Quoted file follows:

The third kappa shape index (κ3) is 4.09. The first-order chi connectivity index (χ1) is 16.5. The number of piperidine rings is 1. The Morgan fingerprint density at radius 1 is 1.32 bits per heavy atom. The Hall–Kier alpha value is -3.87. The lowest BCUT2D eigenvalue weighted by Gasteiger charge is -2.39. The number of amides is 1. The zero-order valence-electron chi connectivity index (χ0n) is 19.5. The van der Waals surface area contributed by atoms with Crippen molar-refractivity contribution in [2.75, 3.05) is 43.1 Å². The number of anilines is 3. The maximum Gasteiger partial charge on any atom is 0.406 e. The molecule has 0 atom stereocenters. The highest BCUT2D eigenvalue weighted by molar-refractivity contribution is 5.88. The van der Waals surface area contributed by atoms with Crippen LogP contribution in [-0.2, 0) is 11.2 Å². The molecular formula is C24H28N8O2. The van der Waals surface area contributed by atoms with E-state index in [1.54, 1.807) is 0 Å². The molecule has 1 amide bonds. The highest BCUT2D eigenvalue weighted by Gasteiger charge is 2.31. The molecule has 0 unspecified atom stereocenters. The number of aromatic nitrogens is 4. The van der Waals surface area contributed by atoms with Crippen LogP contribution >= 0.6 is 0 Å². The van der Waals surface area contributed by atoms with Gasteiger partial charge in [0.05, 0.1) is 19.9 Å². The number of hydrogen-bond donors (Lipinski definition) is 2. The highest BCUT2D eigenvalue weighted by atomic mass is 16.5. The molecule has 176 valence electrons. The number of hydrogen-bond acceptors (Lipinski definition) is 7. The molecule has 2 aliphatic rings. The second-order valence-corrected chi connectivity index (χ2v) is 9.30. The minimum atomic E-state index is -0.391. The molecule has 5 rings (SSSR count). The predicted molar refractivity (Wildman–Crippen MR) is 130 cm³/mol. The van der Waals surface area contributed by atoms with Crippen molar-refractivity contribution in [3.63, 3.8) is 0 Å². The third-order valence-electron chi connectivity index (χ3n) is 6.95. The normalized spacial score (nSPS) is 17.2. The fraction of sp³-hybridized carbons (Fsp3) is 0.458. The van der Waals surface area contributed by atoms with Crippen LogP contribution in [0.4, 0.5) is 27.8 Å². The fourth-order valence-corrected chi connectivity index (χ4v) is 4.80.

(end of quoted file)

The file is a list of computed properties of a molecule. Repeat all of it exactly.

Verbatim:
The third kappa shape index (κ3) is 4.09. The first-order chi connectivity index (χ1) is 16.5. The number of piperidine rings is 1. The Morgan fingerprint density at radius 1 is 1.32 bits per heavy atom. The Hall–Kier alpha value is -3.87. The lowest BCUT2D eigenvalue weighted by Gasteiger charge is -2.39. The number of amides is 1. The zero-order valence-electron chi connectivity index (χ0n) is 19.5. The van der Waals surface area contributed by atoms with Crippen molar-refractivity contribution in [2.75, 3.05) is 43.1 Å². The number of anilines is 3. The maximum Gasteiger partial charge on any atom is 0.406 e. The molecule has 0 atom stereocenters. The highest BCUT2D eigenvalue weighted by molar-refractivity contribution is 5.88. The van der Waals surface area contributed by atoms with Crippen LogP contribution in [-0.2, 0) is 11.2 Å². The molecular formula is C24H28N8O2. The van der Waals surface area contributed by atoms with E-state index in [1.54, 1.807) is 0 Å². The molecule has 1 amide bonds. The highest BCUT2D eigenvalue weighted by Gasteiger charge is 2.31. The molecule has 0 unspecified atom stereocenters. The number of aromatic nitrogens is 4. The van der Waals surface area contributed by atoms with Crippen LogP contribution >= 0.6 is 0 Å². The van der Waals surface area contributed by atoms with Gasteiger partial charge in [0.05, 0.1) is 19.9 Å². The number of hydrogen-bond donors (Lipinski definition) is 2. The highest BCUT2D eigenvalue weighted by atomic mass is 16.5. The molecule has 176 valence electrons. The number of hydrogen-bond acceptors (Lipinski definition) is 7. The molecule has 2 aliphatic rings. The second-order valence-corrected chi connectivity index (χ2v) is 9.30. The minimum atomic E-state index is -0.391. The molecule has 5 rings (SSSR count). The predicted molar refractivity (Wildman–Crippen MR) is 130 cm³/mol. The van der Waals surface area contributed by atoms with Crippen molar-refractivity contribution in [3.63, 3.8) is 0 Å². The third-order valence-electron chi connectivity index (χ3n) is 6.95. The normalized spacial score (nSPS) is 17.2. The fraction of sp³-hybridized carbons (Fsp3) is 0.458. The van der Waals surface area contributed by atoms with Crippen LogP contribution in [0.4, 0.5) is 27.8 Å². The fourth-order valence-corrected chi connectivity index (χ4v) is 4.80.